Amrix

Amrix is used to relax muscles and relieve pain and discomfort caused by muscle injuries. May cause drowsiness. Do not drive until you know how it affects you.

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Amrix Overview

Updated: 

Amrix is a prescription medication used for a short period of time to relax muscles and relieve pain due to muscle spasms. It should be used along with rest and physical therapy. Amrix belongs to a class of drugs called muscle relaxants, which help by preventing muscle spasms without affecting overall muscle control and function.

This medication comes as an extended-release (long-acting) capsule that is usually taken once daily for no more than 2-3 weeks.

Common side effects of Amrix include dry mouth, nausea, tiredness, and constipation.

Amrix can cause dizziness and drowsiness. Do not drive or operate machinery until you know how Amrix affects you.

Patient Ratings for Amrix

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What are you taking Amrix for?

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  • Other
  • Muscle Cramp
  • Muscle Rigidity
  • Muscle Spasticity
  • Myositis
  • Pain
  • Spasm
  • Tetanus

How long have you been taking it?

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  • Less than a week
  • A couple weeks
  • A month or so
  • A few months
  • A year or so
  • Two years or more

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Uses of Amrix

Amrix is a prescription medication used to relax muscles and relieve pain due to muscle spasms.

This medication may be prescribed for other uses. Ask your doctor or pharmacist for more information.

Manufacturer

Amrix Drug Class

Amrix is part of the drug class:

Side Effects of Amrix

Common side effects of Amrix include:

  • dry mouth
  • upset stomach
  • dizziness or drowsiness
  • fatigue/tiredness
  • constipation
  • dyspepsia (indigestion)
  • unpleasant taste
  • nausea
  • headache
  • blurred vision
  • nervousness or confusion

This is not a complete list of Amrix side effects. Ask your doctor or pharmacist for more information.

Serious side effects have been reported with Amrix. See “Drug Precautions” section.

Call your doctor for medical advice about side effects. You may report side effects to FDA at 1-800-FDA-1088.

Amrix Interactions

Tell your doctor about all the medicines you take including prescription and non-prescription medicines, vitamins, and herbal supplements. Especially tell your doctor if you take:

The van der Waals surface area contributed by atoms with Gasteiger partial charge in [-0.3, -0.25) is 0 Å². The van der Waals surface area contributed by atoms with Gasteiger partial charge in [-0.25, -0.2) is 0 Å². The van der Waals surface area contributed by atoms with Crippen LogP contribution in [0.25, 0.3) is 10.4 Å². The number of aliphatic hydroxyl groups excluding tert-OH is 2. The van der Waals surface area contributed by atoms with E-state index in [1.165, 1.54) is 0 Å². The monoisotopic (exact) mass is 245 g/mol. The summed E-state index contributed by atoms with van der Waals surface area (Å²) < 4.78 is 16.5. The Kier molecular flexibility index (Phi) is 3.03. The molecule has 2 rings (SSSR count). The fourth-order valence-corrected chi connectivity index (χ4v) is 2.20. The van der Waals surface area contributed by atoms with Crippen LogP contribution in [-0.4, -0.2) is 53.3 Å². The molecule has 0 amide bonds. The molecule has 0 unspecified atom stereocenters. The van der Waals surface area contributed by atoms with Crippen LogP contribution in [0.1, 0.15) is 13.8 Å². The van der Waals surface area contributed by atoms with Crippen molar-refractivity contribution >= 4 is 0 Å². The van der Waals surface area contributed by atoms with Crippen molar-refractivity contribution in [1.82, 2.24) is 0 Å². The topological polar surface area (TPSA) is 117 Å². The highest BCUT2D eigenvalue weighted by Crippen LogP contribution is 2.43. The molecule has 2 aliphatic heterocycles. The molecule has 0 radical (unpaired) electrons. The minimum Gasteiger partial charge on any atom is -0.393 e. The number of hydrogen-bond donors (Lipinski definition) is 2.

• monoamine oxidase (MAO) inhibitors such as selegiline (Emsam) and phenelzine (Nardil)
  • alcohol
  • barbiturates such as phenobarbital (Donnatal) or other central nervous system depressants
  • tramadol (Ultram)
  • selective serotonin reuptake inhibitors (SSRIs) such as fluoxetine (Prozac) and sertraline (Zoloft)
  • serotonin norepinephrine reuptake inhibitors (SNRIs) such as venlafaxine (Effexor) and duloxetine (Cymbalta)
  • tricyclic antidepressants (TCAs) such as amitriptyline (Elavil) or clomipramine (Anafranil)
  • anticholinergic medications such as ipratropium (Atrovent) or tiotropium (Spiriva)
  • bupropion (Zyban, Wellbutrin)
  • meperidine (Demerol)
  • verapamil (Calan)

This is not a complete list of Amrix drug interactions. Ask your doctor or pharmacist for more information.

Amrix Precautions

Serious side effects have been reported with Amrix including:

  • General: Amrix should be used with caution in certain patients. Tell your doctor if you:
    • have a history of urinary retention
    • have a history of glaucoma or of high intraocular pressure (high pressure of the fluid in the eyes)
    • take anticholinergic medication such as atropine (Atroposil) and ipratropium (Atrovent)
  • Impaired liver function: Amrix can increase liver tests and impair the liver’s function. Tell your doctor if you have a history of liver disease.
  • Serotonin syndrome: Tell your healthcare provider right away if you have some or all of the following symptoms of serotonin syndrome: